In Late August, the Tijuana City Council voted unanimously to ban the use of disposable plastic bags in stores within the Municipality of Tijuana. This is an important step towards reducing plastic pollution in the city as well as downstream in the Tijuana Estuary and Pacific Ocean. Plastic pollution affects the environment and communities globally. The Tijuana River National Estuarine Research Reserve (TRNERR) applauds the leadership taken by the city to improve the social and ecological conditions in our shared border region.
Trash is an enormous problem in the Tijuana River Valley on the United States side. An estimated 3,500 tons of trash was found during the surveying and sampling for the Tijuana River Valley Trash Characterization Study in 2009. Over nine million recyclable plastic bottles were counted during the study. Trash also make its way to the ocean. Ninety- percent of trash in the ocean is plastic.
There is evidence from the California Coastal Commission that banning plastic bags reduces the quantity on our beaches. Between 1988 and 2016, paper and plastic bags made up 7.5 percent of the waste collected during Coastal Cleanup Day. In 2017, a year after the California bag ban, plastic bags made up only 3.1 percent of the waste collected – a reduction of more than 50 percent.
Binational Liaison Ana Eguiarte, with TRNERR Coastal Training Program (CTP), has been working on a binational project to control solid waste that enters into the Tijuana River Estuary. The project is part of the Border 2020 Program and is financed by the U.S. Environmental Protection Agency’s North American Development Bank. It is built upon four years of work with support from the National Oceanic and Atmospheric Administration’s Marine Debris program. Thanks to Eguiarte’s perseverance and receptive leaders, Tijuana’s plastic bag ban is a tangible result of this project.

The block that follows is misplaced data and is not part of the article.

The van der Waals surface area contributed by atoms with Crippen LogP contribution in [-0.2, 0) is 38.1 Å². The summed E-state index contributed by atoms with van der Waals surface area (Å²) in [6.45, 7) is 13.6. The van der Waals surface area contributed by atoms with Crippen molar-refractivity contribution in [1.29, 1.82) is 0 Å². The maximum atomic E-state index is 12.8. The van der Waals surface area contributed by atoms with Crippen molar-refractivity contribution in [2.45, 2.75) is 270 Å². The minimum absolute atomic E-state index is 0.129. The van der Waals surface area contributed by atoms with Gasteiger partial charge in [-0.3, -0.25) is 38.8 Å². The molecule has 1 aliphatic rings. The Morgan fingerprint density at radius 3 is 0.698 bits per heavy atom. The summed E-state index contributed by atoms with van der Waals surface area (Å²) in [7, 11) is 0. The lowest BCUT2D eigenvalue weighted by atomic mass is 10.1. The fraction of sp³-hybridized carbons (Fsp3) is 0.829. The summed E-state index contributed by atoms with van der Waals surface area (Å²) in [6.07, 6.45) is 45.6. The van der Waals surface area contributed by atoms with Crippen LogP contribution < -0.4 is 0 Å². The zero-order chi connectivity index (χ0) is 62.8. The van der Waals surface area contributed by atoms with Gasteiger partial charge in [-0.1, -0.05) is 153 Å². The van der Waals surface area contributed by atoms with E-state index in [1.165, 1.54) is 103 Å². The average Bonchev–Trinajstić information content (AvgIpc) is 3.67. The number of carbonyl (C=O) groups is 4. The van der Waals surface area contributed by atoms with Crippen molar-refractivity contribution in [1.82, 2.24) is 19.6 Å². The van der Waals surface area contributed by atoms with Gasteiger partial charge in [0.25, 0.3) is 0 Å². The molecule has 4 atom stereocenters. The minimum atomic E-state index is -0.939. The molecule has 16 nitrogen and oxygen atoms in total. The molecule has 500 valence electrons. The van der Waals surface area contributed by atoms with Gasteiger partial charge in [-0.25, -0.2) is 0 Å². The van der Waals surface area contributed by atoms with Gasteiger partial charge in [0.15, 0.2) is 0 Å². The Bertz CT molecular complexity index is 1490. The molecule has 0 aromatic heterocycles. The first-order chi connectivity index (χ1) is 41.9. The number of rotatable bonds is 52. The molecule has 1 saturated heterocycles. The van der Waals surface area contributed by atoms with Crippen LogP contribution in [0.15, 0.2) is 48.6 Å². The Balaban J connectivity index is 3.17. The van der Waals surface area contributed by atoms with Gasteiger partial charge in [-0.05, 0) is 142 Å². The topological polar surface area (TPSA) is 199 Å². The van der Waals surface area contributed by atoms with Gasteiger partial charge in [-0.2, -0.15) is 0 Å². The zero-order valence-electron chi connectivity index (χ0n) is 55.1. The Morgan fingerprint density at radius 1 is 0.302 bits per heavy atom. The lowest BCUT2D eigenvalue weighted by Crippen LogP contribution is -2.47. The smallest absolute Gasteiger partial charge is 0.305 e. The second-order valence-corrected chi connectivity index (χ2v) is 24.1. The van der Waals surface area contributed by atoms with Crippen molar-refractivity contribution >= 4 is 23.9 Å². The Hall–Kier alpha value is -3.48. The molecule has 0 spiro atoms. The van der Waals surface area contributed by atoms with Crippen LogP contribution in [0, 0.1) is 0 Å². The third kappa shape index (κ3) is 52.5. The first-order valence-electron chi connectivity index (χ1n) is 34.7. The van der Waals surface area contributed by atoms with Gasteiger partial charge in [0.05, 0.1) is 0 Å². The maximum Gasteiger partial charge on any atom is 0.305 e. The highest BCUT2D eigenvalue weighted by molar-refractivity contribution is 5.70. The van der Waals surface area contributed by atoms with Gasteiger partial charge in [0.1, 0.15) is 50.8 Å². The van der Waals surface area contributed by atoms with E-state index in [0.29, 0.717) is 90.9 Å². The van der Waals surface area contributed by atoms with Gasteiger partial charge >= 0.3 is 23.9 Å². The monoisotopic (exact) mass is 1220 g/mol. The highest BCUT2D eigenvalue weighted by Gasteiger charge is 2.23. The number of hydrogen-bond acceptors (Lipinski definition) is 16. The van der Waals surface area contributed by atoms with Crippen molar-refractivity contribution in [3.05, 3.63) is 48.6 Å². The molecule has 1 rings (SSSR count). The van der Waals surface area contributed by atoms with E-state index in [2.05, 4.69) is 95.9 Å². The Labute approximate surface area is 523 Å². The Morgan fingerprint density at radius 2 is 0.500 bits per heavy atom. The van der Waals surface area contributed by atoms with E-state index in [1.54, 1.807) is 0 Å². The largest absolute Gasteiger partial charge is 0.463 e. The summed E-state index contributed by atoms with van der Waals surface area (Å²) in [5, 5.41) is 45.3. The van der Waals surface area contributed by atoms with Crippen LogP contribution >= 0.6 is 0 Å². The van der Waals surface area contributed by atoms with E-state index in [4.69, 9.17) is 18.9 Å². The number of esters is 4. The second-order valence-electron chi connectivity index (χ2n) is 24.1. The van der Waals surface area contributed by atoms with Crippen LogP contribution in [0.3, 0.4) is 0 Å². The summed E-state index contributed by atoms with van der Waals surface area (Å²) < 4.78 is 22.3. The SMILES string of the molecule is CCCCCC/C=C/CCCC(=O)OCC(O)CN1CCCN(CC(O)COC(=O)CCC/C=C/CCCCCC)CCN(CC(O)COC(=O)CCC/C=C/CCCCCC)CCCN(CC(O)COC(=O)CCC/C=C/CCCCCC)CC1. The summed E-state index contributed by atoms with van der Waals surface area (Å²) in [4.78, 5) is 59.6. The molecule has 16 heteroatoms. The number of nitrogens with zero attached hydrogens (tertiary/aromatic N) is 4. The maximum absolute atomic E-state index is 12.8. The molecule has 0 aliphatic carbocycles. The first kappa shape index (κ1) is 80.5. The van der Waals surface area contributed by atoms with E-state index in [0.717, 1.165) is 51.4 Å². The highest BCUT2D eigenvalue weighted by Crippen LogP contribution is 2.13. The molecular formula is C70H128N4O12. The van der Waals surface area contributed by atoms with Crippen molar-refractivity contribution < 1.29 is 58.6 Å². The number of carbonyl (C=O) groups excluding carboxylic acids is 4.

CTP staff work for State Parks’ long-term partner, the Southwest Wetlands Interpretive Association (SWIA). SWIA allows the Reserve to accomplish research, restoration, training for coastal decision-makers, and climate change planning by hiring key research and CTP staff and obtaining large grants to support those efforts.
The Tijuana bag ban could not have been achieved without the collaborative partnership between the City of Tijuana’s Commission for the Environment, Sustainable Development, and Health; private initiatives; and non-profit organizations including Proyecto Fronterizo de Educación Ambiental, Remexmar, Azul, Fundación Kilómetro 1, WILDCOAST, Surfrider San Diego, Out of the Boat, Naturalus, and Economía Verde Aplicada.
It took just under five months to achieve this ban, no doubt accelerated by TRNERR being a part of a nine-year-running binational network of agencies and non-profits called the Tijuana River Action Network (TRAN). The network holds a series of volunteer events on both sides of the border called Tijuana River Action Month (TRAM). The goals of TRAM are to mobilize community volunteers and groups to become stewards by protecting, preserving, and restoring the Tijuana River Watershed. TRAM provides an opportunity for community members to work together to clean up the Tijuana River and reduce the amount debris that enters the watershed. In fact, since 2010, 3,653 tires and 210 tons of trash have been removed.
The Reserve’s solid waste reduction project activities include a public awareness campaign known as #DESEMBOLSATEBC, translated literally as “Baja California – Get Rid of Your Bags.” The purpose of the campaign is to influence consumers to reduce their use of plastic bags. Additionally, a pilot project was developed in convenience stores to train employees and obtain data related to the number of bags that customers use. Efforts are underway to work with partners to replicate the project in other areas, such as Tecate, as well as provide training and technical assistance to government officials.